Lumix G9 First Impressions – Ergonomics

Panasonic have clearly spent a lot of time working on the ergonomics of the G9 and it really shows.  They have managed to squeeze into a relatively compact body the best features of both m43 and DSLR formats.  In the hand this camera feels superb – it is as good if not better to handle than any other camera that I am aware of and feels exceptionally well built.  For me it is neither too big nor too heavy.


The grip is exactly the correct size for my right hand, three fingers fit on the grip perfectly with my index finger sitting atop the grip with the perfectly placed shutter button, pre-production models of the camera were said to have an overly sensitive shutter button but I don’t find that to be the case here.  The front wheel is very easy to operate whilst the rear wheel sits nicely under the thumb, both are very tactile and have a nice positive action.


Moving the thumb down gives very easy access to the rear control dial and also across to the focus point joystick which is perfectly placed for me even though I don’t have large hands.

The postioning and ability to customise the three dials means that you have direct acccess to the full exposure triangle without the need to press any buttons or remove your eye from the evf. My preferred set up gives me:

Aperture Priority – Aperture on the front wheel, Exposure Comp on the rear wheel and ISO on rear control dial.

Shutter Priority – Shutter Speed on the front wheel, Exposure Comp on the rear wheel and ISO on rear control dial.

Manual – Aperture on the front wheel, Shutter Speed on the rear wheel and ISO on rear control dial.

If you want to use Exposure Compensation in Manual it’s a simple task to switch to Auto ISO with the rear control dial, one push of the Exposure Comp button on top of the grip then gives Exposure Comp control to the Rear Wheel – very easy to use and very well implimented.

On the left hand side of the top plate is the mode selection dial, it is large and clearly marked – the button in the centre of the dial locks the mode to prevent accidental changes – in addtion to the normal modes 3 custom selections are provided for.  Beneath the dial sits the drive selection lever for single shooting, continuous (2 customisable speed settings), 6k/4k photo, post focus, self timer and time-lapse.  The selector works well although the icons are perhap a little difficult to read.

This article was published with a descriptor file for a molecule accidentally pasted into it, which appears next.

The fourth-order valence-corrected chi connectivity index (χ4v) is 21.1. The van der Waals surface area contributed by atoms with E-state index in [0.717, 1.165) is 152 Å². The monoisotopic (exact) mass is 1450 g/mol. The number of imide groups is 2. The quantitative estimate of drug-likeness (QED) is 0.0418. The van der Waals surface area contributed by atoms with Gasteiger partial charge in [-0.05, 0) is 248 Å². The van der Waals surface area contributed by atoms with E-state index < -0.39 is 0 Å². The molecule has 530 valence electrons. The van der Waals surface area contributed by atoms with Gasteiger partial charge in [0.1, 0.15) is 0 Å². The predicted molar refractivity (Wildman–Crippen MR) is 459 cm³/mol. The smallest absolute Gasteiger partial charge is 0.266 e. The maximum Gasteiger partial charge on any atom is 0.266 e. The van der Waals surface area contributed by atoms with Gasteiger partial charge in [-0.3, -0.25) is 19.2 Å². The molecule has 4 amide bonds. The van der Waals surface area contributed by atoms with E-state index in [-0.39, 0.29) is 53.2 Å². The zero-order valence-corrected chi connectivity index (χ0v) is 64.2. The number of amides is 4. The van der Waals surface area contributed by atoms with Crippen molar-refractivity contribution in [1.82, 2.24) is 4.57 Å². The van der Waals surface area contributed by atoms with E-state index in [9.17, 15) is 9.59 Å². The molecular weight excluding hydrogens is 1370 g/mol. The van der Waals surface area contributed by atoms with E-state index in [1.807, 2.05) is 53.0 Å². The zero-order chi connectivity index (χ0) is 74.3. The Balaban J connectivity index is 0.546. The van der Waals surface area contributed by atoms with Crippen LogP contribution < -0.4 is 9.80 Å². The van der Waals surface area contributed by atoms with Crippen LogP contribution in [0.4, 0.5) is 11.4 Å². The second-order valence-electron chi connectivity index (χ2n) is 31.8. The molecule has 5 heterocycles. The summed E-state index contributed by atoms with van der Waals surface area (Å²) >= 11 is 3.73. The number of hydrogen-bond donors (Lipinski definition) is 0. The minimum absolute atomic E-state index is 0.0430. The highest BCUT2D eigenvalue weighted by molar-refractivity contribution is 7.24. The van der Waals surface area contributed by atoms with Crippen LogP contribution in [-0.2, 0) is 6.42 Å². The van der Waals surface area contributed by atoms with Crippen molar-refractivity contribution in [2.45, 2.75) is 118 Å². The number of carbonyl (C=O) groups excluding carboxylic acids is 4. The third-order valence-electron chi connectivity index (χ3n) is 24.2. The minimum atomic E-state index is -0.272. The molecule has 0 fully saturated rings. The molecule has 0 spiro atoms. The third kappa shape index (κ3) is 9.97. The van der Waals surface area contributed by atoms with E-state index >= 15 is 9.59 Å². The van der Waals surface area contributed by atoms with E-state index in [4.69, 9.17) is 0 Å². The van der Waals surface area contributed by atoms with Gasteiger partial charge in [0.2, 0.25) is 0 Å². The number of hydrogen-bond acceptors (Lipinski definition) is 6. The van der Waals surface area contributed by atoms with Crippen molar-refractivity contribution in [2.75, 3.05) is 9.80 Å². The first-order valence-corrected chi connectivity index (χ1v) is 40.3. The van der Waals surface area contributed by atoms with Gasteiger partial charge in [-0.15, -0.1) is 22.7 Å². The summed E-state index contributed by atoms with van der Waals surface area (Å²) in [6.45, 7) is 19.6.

The screen and evf work in perfect harmony, the sensor in the evf that turns off the screen when you raise the camera to your eye works instantly, there is no risk of moving the focus point with your nose on this camera.

The touch screen is a good size and is very responsive, easily as good as the screens on the latest phones, Touch AF works extremely well and the menu system is very easy to work through and logically laid out.  One slight criticism is that when a menu item is not available (greyed out) the camera does not tell you you why, for example some photo modes are not available when shooting raw so it would be helpful if the camera said “mode not available when shooting raw” so that you knew that you needed to switch to jpeg.


Coming from a DSLR I like the top plate LCD, it is easy to read and instantly shows you the key settings and exposure metrics, it is particulary useful if you are using the camera at lower than eye level on a tripod as it is somewhat easier to read than the mass of data shown on the main screen. I know it is not popular with some diehard m43 shooters but for me as an ex DSLR user of many years I think it will really help my transition to the m43 format.


The evf has been praised by some reviewers and subject to some criticsm from others, as someone that has moved to an evf from a conventional optical viewfinder I think it is fair to say that there are pros and cons of both.  There is a lot to say about the G9 evf so much so that I will write a separate blog post about it, suffice to say here that it is large, bright and functions well.

Other things I like about the G9 include the placement of the remote socket (needed for Bulb exposures), it is handily placed on the grip side of the camera so will not be interfered with if an L bracket is fitted (this was a real pain on the Canon 5D mk3 where all sockets were on the L bracket side).  The physical buttons are all well placed and have a nice action to them, none are likely to be pressed accidentally. Equally the Auto Focus (Single/Continuous) switch is well placed although perhaps a little fiddly to use.

One thing I am not keen on is the “rubbery” nature of the socket covers, I do wonder if they will wear over time and again they are a little to fiddly to open, particularly the remote socket as it is located quite close to the strap hanger.

Overall I am very pleased with the way the camera feels in the hand and it certainly feels very well balanced with the larger (by m43 standards) lenses.  I think it will be a pleasure to use – lets hope it’s image quality lives up to it’s design and build quality – time will tell.

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